CHAPTER 12: Mass Spectrometric Analysis of Cyclic Peptides
Published:14 Dec 2017
Y. Qi and D. A. Volmer, in Cyclic Peptides: From Bioorganic Synthesis to Applications, ed. J. Koehnke, J. Naismith, and W. A. van der Donk, The Royal Society of Chemistry, 2017, pp. 255-279.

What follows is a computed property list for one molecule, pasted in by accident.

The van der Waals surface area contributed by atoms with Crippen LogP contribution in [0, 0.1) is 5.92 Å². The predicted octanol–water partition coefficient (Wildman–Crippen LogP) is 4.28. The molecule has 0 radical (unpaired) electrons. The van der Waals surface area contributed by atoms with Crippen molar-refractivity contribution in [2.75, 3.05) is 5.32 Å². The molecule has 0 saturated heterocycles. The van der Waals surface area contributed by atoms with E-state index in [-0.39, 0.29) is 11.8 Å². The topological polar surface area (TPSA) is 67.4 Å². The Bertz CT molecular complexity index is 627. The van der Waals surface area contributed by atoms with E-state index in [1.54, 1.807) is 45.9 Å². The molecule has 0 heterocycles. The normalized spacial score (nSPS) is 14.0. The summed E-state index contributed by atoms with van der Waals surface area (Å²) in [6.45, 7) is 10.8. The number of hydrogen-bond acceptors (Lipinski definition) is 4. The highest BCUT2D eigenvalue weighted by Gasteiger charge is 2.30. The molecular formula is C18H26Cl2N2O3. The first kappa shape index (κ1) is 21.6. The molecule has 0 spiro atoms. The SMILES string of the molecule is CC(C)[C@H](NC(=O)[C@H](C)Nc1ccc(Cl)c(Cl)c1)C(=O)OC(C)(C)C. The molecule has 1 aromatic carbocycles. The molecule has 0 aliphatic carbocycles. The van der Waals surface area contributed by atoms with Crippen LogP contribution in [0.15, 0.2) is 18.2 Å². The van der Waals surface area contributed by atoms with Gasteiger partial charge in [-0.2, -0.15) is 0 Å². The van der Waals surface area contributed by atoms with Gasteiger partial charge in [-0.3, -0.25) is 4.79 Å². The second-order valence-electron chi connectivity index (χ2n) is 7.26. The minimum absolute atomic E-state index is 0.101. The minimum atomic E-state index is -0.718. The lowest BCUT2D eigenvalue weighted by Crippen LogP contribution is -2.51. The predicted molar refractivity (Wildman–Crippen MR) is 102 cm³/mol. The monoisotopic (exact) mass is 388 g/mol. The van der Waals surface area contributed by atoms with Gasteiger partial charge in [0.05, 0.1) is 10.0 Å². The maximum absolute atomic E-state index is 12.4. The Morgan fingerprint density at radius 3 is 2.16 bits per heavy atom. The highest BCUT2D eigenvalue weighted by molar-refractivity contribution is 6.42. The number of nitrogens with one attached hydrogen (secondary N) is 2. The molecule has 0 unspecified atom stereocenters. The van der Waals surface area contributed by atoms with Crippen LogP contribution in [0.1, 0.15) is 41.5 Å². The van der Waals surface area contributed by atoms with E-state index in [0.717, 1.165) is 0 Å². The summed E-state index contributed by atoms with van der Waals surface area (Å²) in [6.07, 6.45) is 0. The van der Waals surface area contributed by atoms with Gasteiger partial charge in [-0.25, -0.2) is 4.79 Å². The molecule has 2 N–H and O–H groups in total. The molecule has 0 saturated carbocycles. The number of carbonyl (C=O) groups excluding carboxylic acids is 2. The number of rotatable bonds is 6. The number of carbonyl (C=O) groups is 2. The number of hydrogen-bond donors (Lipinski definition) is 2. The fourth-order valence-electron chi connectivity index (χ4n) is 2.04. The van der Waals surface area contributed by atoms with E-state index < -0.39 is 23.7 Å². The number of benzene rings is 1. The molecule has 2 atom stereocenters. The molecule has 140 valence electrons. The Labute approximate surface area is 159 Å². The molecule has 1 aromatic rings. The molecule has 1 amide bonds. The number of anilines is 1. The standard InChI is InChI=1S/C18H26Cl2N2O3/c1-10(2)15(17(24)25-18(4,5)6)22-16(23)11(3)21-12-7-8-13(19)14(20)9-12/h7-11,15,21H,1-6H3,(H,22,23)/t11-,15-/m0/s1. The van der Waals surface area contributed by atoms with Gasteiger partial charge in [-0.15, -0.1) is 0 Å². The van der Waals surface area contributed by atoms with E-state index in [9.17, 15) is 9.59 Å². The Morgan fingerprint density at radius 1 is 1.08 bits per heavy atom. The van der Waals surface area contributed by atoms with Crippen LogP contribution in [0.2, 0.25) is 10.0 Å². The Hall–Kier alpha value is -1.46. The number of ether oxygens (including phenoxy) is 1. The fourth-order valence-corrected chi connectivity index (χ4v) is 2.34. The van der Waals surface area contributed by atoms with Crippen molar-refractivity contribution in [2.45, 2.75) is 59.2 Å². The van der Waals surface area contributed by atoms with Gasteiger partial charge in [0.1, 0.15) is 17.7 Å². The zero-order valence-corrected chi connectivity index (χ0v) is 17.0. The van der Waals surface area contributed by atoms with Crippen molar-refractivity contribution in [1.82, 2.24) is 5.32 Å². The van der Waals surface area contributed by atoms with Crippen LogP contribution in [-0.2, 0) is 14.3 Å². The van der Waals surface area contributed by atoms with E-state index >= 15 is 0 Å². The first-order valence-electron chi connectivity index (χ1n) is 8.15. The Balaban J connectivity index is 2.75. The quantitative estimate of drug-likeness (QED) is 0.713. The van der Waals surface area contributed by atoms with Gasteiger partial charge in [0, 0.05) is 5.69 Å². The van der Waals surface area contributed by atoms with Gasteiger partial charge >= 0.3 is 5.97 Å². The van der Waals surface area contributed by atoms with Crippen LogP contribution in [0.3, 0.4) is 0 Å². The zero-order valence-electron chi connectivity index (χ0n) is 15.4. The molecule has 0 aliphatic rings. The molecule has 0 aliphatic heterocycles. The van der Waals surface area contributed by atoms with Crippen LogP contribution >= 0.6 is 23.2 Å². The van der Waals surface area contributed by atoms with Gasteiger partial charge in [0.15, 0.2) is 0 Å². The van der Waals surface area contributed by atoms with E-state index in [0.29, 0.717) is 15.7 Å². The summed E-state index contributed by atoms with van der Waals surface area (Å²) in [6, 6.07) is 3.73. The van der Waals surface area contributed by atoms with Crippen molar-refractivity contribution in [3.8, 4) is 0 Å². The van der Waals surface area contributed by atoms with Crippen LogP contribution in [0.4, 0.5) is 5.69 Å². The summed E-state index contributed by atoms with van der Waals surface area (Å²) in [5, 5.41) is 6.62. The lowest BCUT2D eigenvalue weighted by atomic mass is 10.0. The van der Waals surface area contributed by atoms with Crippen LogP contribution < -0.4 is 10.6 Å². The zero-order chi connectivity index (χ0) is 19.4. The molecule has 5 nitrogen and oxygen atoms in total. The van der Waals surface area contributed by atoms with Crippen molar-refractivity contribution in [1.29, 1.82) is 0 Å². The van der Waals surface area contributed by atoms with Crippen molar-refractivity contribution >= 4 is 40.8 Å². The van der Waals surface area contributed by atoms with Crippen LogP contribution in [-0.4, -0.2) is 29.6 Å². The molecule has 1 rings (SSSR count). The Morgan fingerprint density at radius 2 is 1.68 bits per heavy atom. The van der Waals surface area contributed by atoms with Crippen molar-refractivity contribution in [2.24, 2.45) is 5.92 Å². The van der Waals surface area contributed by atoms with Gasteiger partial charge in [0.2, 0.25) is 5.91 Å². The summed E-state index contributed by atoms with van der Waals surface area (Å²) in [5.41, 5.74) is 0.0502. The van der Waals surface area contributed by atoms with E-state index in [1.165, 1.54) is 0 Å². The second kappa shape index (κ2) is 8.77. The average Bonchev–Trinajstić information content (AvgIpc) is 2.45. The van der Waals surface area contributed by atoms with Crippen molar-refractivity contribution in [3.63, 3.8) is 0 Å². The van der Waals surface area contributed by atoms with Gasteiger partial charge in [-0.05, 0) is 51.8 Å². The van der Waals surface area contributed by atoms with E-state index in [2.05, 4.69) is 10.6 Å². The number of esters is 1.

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Cyclic peptides are a group of polypeptides that have their amino termini, carboxyl termini, or side chains linked via covalent bonds to from a ring structure. Cyclic peptides produced by living organisms are of increasing interest to the biomedical community, as these natural products often possess potent biological and pharmacological activities; e.g., bleomycin in cancer treatment, gramicidin S as an antibiotic against bacteria and some fungi; vancomycin to treat bacterial infections; the lipopeptides surfactin and iturin A with biosurfactant and antibiotic activities, and cyclosporin as a widely used immunosuppressant drug. In terms of economic value, in 2010, the global peptide drug market was predicted to increase by 80% by 2018, to an estimated US$25.4 billion. The above therapeutics and other examples demonstrate the potential of cyclic peptides for therapeutic applications; nevertheless, research on cyclic peptides is still in the early stages and the true potential of these molecules has not yet been fully explored. This chapter describes the structural analysis of cyclic peptides by mass spectrometry, including ionization and ion activation techniques, fragmentation reactions, structural elucidation strategies, as well as selected applications.